It is important to consider that each counselor brings to the session his/her own style of meeting people. However, the goal will be for the counselor to first get an understanding of why you are coming in for counseling, and secondly, making every effort to get to kno you in a shortened period of time. Just by understanding this, you might put yourself at ease knowing that there is no hidden agenda. The counselor will also try to get a sense of what your life is like in the present, and also gather information about your past.
The first appointment is also a time for you to ask your counselor any questions that you might have about the process of therapy. It really is an opportunity for you to get to know eachother and consider the process towards working together.
How long does someone Stay in Counseling?
This all depends on those items listed in, "How often will I meet with my Counselor?' The nature of your problem and your level of satisfaction in your life will determine this. Clients going through a divorce or job change often experience their situation as having connections to other feelings from earlier in their life. Issues like self-esteem, abandonment, and self-worth can motivate a client to do work that has deeper meaning for them. Some people stay in therapy for a few sessions, and others find the therapeutic relationship helpful for years.
The therapist and client are best able to make this decision together. Usually taking into consideration, the goals of the client, progress, changes, ongoing needs, and sometimes, even financial considerations are all factors to that are involved in this decision.
How can I get the most out of Psychotherapy?
Take some time after each session to review what was said, and to think about how to act on it. A therapy session usually lasts under an hour, but you have many more hours in the week to follow-up on what was said.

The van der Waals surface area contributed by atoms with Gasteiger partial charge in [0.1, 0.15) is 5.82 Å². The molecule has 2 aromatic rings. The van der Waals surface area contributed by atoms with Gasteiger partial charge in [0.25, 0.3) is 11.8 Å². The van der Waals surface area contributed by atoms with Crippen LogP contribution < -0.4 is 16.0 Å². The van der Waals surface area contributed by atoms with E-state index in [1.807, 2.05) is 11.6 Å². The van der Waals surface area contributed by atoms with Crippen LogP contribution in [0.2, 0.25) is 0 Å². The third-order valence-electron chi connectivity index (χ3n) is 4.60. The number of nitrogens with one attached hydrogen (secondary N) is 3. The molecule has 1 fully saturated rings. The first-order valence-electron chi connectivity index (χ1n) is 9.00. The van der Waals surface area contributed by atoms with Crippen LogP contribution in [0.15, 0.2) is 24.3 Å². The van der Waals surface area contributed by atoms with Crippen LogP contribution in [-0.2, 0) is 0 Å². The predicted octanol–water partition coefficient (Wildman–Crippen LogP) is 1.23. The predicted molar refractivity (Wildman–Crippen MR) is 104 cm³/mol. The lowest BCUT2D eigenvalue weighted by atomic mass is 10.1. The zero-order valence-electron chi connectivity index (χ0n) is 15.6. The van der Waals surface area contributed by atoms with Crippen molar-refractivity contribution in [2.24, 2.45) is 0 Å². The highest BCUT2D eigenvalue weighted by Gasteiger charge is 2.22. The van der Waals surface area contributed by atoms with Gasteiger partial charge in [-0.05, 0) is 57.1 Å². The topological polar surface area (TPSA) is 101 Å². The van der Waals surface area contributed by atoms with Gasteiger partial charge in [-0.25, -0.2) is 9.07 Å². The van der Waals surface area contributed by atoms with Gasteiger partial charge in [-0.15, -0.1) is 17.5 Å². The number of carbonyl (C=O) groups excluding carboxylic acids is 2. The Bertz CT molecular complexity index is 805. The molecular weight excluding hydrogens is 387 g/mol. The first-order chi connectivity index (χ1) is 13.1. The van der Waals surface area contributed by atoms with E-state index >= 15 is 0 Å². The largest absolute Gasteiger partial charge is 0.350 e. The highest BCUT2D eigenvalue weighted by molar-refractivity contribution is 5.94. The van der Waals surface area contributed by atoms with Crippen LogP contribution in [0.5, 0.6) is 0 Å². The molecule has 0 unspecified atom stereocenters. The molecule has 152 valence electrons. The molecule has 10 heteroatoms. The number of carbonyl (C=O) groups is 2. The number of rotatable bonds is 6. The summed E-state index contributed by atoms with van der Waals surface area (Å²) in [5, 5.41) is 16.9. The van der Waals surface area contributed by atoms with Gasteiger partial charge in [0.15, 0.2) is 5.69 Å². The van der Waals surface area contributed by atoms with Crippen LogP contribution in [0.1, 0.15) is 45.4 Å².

Pay attention to your emotions between sessions. Let your therapist know about any patterns that you notice, especially any out of the ordinary. Write things down and take them to the session, if needed.
Psychotherapy is a partnership. It will be more effective if you are an active partner.
- The current events happening in your life.
- Your personal history relevant to your issue, and report on progress (or any new insights gained) from the previous therapy session.
- Depending on your specific needs, therapy can be short-term, for a specific issue.
- Or longer-term, to deal with more difficult patterns or your desire for more personal development.
It is most common to schedule regular sessions with your therapist (usually weekly).
- Guided self-assessment to identify life adjustment problems, personal conflicts, relationship issues, behavioral problems, family conflicts, self-identity issues, emotional problems, and/or life stage development issues that are interfering with overall life adjustment, emotional well being, and life satisfaction.
- Exploration and identification of the origins of these problems, conflicts, and/or issues, both psychologically and factually.
- Development of a plan for change to resolve these problems and/or issues, including both personal psychological changes, and situational life changes.